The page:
What does it mean to be African?

Wale Idris Ajibade – WNN SOAPBOX

Africa map on the globe
Sustainability of human rights through education, opportunity and development within diverse communities of the African region is of prime importance to helping millions of people, say experts. Image: AidMonitor

(WNN) New York, New York, UNITED STATES, AMERICAS: What does it means to be African in the real sense? Is it spiritual? Is it a course, a journey, a deep sense of hope of healing, reconciliation, or a birthright based inclination? Is it a responsibility for just Africans, or for all humanity to define what it means to be African?

Africa has become home for many foreign cultures that have developed a secondary African heritage that is due and undeniable in their respective sovereignty.

Many people from other cultures seem to reserve the option ‘to-be or not-to-be’ African. In fact they have this choice as much as persons who have non-native African heritage. Those who were born in Africa often opportunistically opt for ‘other’ heritages when presented with the choice.

But this is not completely true in all cases. South Africans of European heritage are very proud Africans.

Often because they have made a home in South Africa, meaning that many cities in South Africa are gradually looking more like European cities — not only because of the available infrastructural standard, but in terms of forming a new culture. A culture that is South African, but not exactly African.

Similar trends in culture can be seen all over Southern Africa and in all other regions of Africa. This is not just a trend with the European influence but also with the Arabic, Indian, Chinese, and so on. The point is that all these Diaspora cultures in Africa mostly maintain their own original bearings. This is why many North African countries are in the Arab League.

Native Africans are scattered around the world today due to one reason or the other. They have mixed with different cultural heritages, assumed different nationalities and have been exposed to different values around the world.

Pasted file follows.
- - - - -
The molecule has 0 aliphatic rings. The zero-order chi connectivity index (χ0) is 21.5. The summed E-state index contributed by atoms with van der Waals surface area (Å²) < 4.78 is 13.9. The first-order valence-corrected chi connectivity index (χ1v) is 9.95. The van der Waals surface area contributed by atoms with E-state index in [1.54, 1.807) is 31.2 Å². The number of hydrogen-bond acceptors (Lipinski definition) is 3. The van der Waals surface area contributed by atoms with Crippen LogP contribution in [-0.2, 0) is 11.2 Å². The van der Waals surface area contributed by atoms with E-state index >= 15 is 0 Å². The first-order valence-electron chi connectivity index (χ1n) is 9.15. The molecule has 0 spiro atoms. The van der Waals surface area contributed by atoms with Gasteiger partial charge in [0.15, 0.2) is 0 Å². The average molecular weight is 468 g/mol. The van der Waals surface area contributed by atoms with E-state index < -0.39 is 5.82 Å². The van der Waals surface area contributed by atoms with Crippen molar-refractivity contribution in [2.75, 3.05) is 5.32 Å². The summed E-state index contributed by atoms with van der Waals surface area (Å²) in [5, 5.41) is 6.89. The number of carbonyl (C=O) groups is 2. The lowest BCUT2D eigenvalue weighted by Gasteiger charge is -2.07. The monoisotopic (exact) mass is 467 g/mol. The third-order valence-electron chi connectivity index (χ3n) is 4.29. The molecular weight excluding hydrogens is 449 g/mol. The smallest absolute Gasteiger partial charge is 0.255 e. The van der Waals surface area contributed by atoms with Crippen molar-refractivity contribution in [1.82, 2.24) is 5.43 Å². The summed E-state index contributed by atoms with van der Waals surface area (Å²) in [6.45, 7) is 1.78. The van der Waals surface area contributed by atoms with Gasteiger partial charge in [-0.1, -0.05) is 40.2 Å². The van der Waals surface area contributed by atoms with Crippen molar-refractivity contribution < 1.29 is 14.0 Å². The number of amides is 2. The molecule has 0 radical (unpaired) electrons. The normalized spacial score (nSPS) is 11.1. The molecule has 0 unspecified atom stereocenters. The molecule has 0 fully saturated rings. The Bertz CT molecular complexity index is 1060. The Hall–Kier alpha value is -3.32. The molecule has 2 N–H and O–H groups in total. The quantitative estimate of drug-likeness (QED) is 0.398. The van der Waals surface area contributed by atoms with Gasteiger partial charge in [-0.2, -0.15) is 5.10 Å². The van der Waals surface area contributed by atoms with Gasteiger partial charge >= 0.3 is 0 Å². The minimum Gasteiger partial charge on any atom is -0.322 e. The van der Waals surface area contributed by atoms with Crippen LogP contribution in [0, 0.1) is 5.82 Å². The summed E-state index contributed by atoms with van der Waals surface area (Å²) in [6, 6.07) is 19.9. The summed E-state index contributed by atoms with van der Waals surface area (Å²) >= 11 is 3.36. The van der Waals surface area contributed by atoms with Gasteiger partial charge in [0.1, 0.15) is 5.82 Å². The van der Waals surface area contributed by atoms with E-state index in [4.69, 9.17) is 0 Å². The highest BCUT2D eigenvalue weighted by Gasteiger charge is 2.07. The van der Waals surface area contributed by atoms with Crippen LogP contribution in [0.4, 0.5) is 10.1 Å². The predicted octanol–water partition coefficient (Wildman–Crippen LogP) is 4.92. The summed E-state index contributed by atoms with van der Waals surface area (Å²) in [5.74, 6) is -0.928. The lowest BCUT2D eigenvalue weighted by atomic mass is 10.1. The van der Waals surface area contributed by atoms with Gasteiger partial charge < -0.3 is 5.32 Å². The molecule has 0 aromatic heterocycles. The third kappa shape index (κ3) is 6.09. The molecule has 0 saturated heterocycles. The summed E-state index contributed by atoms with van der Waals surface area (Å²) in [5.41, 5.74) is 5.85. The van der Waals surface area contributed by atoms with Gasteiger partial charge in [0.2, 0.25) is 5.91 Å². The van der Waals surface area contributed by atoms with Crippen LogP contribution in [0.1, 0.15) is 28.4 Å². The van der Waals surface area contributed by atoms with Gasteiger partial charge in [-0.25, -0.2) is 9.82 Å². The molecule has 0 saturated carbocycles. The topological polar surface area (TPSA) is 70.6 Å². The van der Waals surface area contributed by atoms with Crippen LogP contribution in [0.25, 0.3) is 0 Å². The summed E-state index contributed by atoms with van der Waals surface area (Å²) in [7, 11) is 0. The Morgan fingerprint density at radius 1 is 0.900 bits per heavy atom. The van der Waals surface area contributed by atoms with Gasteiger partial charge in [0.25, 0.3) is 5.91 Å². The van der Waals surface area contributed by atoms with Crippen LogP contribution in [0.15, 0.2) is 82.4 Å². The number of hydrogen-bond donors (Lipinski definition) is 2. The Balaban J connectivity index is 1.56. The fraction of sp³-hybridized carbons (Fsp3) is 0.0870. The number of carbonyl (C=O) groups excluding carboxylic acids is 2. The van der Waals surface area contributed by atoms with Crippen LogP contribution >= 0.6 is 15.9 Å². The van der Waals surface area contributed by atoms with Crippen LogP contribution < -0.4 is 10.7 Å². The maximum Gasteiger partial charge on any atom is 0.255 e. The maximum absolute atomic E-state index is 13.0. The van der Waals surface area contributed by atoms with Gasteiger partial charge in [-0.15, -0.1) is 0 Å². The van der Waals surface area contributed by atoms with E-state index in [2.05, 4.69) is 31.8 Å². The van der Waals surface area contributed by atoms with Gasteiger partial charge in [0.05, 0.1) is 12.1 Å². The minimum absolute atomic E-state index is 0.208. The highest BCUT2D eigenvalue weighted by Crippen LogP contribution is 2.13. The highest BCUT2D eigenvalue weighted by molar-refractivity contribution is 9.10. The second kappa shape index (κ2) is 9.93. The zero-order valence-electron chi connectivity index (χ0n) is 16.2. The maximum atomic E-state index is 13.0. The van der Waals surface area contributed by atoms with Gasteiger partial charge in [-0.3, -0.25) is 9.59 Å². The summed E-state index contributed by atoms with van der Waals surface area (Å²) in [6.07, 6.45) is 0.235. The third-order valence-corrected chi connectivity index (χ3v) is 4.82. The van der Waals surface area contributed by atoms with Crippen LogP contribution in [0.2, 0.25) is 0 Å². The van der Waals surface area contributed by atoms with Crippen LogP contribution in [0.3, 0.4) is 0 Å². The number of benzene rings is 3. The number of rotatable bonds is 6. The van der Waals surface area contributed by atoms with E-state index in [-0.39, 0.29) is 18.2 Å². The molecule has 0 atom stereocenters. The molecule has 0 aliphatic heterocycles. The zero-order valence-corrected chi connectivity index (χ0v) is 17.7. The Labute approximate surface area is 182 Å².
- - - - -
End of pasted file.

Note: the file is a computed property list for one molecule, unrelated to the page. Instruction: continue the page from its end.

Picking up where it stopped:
As the diversity of African people continuously grow larger, many people suffer from chronic identity crisis. And many more are quick to denounce their African heritage. This is one of the reasons why it is important to promote African identity.

The good news today is that the world is realizing that each culture is blessed with a gift for the whole world.  We are all responsible to help each culture recognize its cultural endowment and how to share it fairly with the world.

Each culture holds a key to enlightenment.

Unique cultural identity should be an asset for growth rather than a stigma for crises.

Since Africa is a continent made of so many cultures, it is impossible to have one particular regional culture represent the entire continent.

Africans everywhere share certain virtues in common.

This may remain a challenge though if Africans do not desire a required measure, or awareness, to claim the 8 Freedoms for Self Determination.

8 Freedoms for Self Determination

 

  1. Freedom of thoughts and consensus
  2. Freedom of speech and expression
  3. Freedom from need
  4. Freedom from fear
  5. Freedom of worship
  6. Freedom to love and be loved in return
  7. Freedom to garner own cultural asset (self representation/ self determination/ self governance/ own lingua franca)
  8. Freedom of movement in the world

 

 “For what avail the plough or sail, or land or life, if freedom fail?” said Ralph Waldo Emerson.

 

“Freedom is not something that anybody can be given; Freedom is something that people take and people are as free as they want to be,” said James Arthur Baldwin.

Since African’s self-development was interrupted, it would make sense that African values be properly redeveloped to reflect the challenges, strengths, and civilization of its diverse people both in Africa and its diaspora. Only then can we attain equal measure on the global standard.

One must want it more than life itself.

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Wale Idris Ajibade (Wale Idris) is the founder and Executive Director of  ‘African Views’, a research, media, and development non-profit organization with a mission to provide, communicate, and implement information for social development in the African region. Working on an African cultural exchange program for school children, through a program that connects children in Africa to school children in America through Skype, Idris has brought children of different cultures together. He is also the director and executive producer of AV radio which brings discussions on local Africa issues to the west through BlogTalkRadio programs that include: African Health Dialogues, Youth Initiatives, Millennium Development Goals, Green Africa, Culture Diplomats, New Deals, and The Future of Women.

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